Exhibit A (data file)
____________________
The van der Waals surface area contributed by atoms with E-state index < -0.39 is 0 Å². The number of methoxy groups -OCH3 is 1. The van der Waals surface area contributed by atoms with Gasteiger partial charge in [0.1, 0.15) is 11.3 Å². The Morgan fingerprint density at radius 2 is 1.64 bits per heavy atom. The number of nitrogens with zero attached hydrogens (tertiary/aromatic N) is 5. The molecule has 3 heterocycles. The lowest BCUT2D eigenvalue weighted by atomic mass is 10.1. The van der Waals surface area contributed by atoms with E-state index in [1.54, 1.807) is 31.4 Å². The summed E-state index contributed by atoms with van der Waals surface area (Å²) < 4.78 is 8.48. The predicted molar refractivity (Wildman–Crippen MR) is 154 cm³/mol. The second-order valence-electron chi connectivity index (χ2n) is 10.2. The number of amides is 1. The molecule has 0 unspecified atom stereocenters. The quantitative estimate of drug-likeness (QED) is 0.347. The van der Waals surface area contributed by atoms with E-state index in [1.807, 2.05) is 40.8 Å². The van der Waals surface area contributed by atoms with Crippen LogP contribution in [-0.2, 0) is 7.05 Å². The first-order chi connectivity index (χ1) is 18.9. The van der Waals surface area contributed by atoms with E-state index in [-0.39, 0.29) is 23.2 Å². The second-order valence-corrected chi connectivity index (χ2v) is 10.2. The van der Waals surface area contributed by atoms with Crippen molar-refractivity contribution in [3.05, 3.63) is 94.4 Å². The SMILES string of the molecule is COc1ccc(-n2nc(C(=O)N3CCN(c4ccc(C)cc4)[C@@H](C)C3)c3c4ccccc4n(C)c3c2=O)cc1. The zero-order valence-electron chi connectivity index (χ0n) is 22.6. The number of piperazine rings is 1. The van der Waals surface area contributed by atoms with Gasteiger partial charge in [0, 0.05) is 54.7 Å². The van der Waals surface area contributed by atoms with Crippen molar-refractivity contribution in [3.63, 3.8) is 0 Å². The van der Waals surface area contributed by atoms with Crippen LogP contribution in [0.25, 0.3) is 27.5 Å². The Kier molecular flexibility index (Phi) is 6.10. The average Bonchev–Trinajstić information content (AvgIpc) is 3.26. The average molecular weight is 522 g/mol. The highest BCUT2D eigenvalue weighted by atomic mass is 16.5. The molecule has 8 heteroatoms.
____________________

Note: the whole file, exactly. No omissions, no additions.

The van der Waals surface area contributed by atoms with E-state index < -0.39 is 0 Å². The number of methoxy groups -OCH3 is 1. The van der Waals surface area contributed by atoms with Gasteiger partial charge in [0.1, 0.15) is 11.3 Å². The Morgan fingerprint density at radius 2 is 1.64 bits per heavy atom. The number of nitrogens with zero attached hydrogens (tertiary/aromatic N) is 5. The molecule has 3 heterocycles. The lowest BCUT2D eigenvalue weighted by atomic mass is 10.1. The van der Waals surface area contributed by atoms with E-state index in [1.54, 1.807) is 31.4 Å². The summed E-state index contributed by atoms with van der Waals surface area (Å²) < 4.78 is 8.48. The predicted molar refractivity (Wildman–Crippen MR) is 154 cm³/mol. The second-order valence-electron chi connectivity index (χ2n) is 10.2. The number of amides is 1. The molecule has 0 unspecified atom stereocenters. The quantitative estimate of drug-likeness (QED) is 0.347. The van der Waals surface area contributed by atoms with E-state index in [1.807, 2.05) is 40.8 Å². The van der Waals surface area contributed by atoms with Crippen LogP contribution in [-0.2, 0) is 7.05 Å². The first-order chi connectivity index (χ1) is 18.9. The van der Waals surface area contributed by atoms with E-state index in [-0.39, 0.29) is 23.2 Å². The second-order valence-corrected chi connectivity index (χ2v) is 10.2. The van der Waals surface area contributed by atoms with Crippen molar-refractivity contribution in [3.05, 3.63) is 94.4 Å². The SMILES string of the molecule is COc1ccc(-n2nc(C(=O)N3CCN(c4ccc(C)cc4)[C@@H](C)C3)c3c4ccccc4n(C)c3c2=O)cc1. The zero-order valence-electron chi connectivity index (χ0n) is 22.6. The number of piperazine rings is 1. The van der Waals surface area contributed by atoms with Gasteiger partial charge in [0, 0.05) is 54.7 Å². The van der Waals surface area contributed by atoms with Crippen molar-refractivity contribution in [3.63, 3.8) is 0 Å². The van der Waals surface area contributed by atoms with Crippen LogP contribution in [0.25, 0.3) is 27.5 Å². The Kier molecular flexibility index (Phi) is 6.10. The average Bonchev–Trinajstić information content (AvgIpc) is 3.26. The average molecular weight is 522 g/mol. The highest BCUT2D eigenvalue weighted by atomic mass is 16.5. The molecule has 8 heteroatoms.